19: Conversating vs. Conversing

Drop the “on” and add an “ng” and you have yourself a new verb right? Wrong. Conversating is an unofficial word that a lot of people use in place of the correct term, conversing.

20: Scotch free and Scott free vs. Scot free

I’ve seen so many explanations of the origins of the phrase “Scot free” that I really don’t know where it came from. But what I do know is that Scotch free and Scott free are incorrect.

21: I made a complete 360 degree change in my life vs. I made a complete 180 degree change in my life

People say they’ve made a complete 360 degree change in their life to imply that they’ve completely changed from the way they used to be. However, going 360 degrees means that you’ve returned to the exact same place you started. Which would mean you didn’t change at all. A 180 degree change would mean that you are the complete opposite which is what most people are trying to say.

22: Curl up in the feeble position vs. Curl up in the fetal position

Feeble means weak and frail. So in a way, curling up in a feeble position isn’t too far off. However, the actual fetal position that people are referring to is the curled up position that fetuses use while in the womb.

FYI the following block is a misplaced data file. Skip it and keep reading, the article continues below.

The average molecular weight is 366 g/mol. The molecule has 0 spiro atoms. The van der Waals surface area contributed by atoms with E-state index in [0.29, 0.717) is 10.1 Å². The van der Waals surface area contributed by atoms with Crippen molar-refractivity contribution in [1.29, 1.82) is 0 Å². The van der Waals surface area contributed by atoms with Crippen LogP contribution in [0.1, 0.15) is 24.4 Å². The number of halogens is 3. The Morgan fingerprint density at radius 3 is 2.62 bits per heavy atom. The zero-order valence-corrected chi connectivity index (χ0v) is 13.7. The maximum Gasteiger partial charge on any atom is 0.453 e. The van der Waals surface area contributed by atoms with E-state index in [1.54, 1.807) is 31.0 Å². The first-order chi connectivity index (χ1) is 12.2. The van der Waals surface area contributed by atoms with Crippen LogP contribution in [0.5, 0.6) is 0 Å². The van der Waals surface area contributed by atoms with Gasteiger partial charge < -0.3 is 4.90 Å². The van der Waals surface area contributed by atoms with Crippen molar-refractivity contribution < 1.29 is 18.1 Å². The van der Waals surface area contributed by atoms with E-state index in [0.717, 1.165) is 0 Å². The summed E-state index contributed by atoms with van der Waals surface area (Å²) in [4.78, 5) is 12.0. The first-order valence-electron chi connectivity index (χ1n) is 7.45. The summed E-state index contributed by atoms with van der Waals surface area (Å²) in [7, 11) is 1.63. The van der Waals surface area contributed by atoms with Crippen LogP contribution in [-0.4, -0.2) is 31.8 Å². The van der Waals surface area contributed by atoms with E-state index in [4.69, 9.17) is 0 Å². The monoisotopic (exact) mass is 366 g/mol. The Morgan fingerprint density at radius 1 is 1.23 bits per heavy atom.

23: Phase vs. Faze

The word “phase” is usually used when talking about periods of time or stages. For instance, “Bob’s interest in the iPhone 5 was just a phase.” However, phase is often mistakenly used in place of the word faze, which means to disrupt. Here’s a paragraph from an article that shows the common mistake.
EAT 5:53: Uganda 2-1 Angola. Five minutes of added time, can the Cranes hang on? Cranes coach Micho Sedojevic unphased, but still urges the boys to hang on. Cranes piling the pressure

24: Hone in vs. Home in

The word hone means to sharpen or improve somehow. For example, you can hone your speaking skills. To home in on something means to get closer to it.“We’re homing in on a cure for cancer”.

25: Brother in laws vs. Brothers in law

If your wife or husband has several siblings, they’re called your “brothers/sisters in law”. I’m about to get a little grammar nerdy with my explanation so get ready. The general rule of thumb for making a compound noun plural is to add a “s” to the noun that there’s more of. In our case, the words brother and law are both nouns. Since the word you’re pluralizing is brother, you add an “s” to it, not law.

This article came to me with the title 25 Common Phrases People Say Wrong.  Can you spot the error in this?  I did so I added a word.  Go back and see how!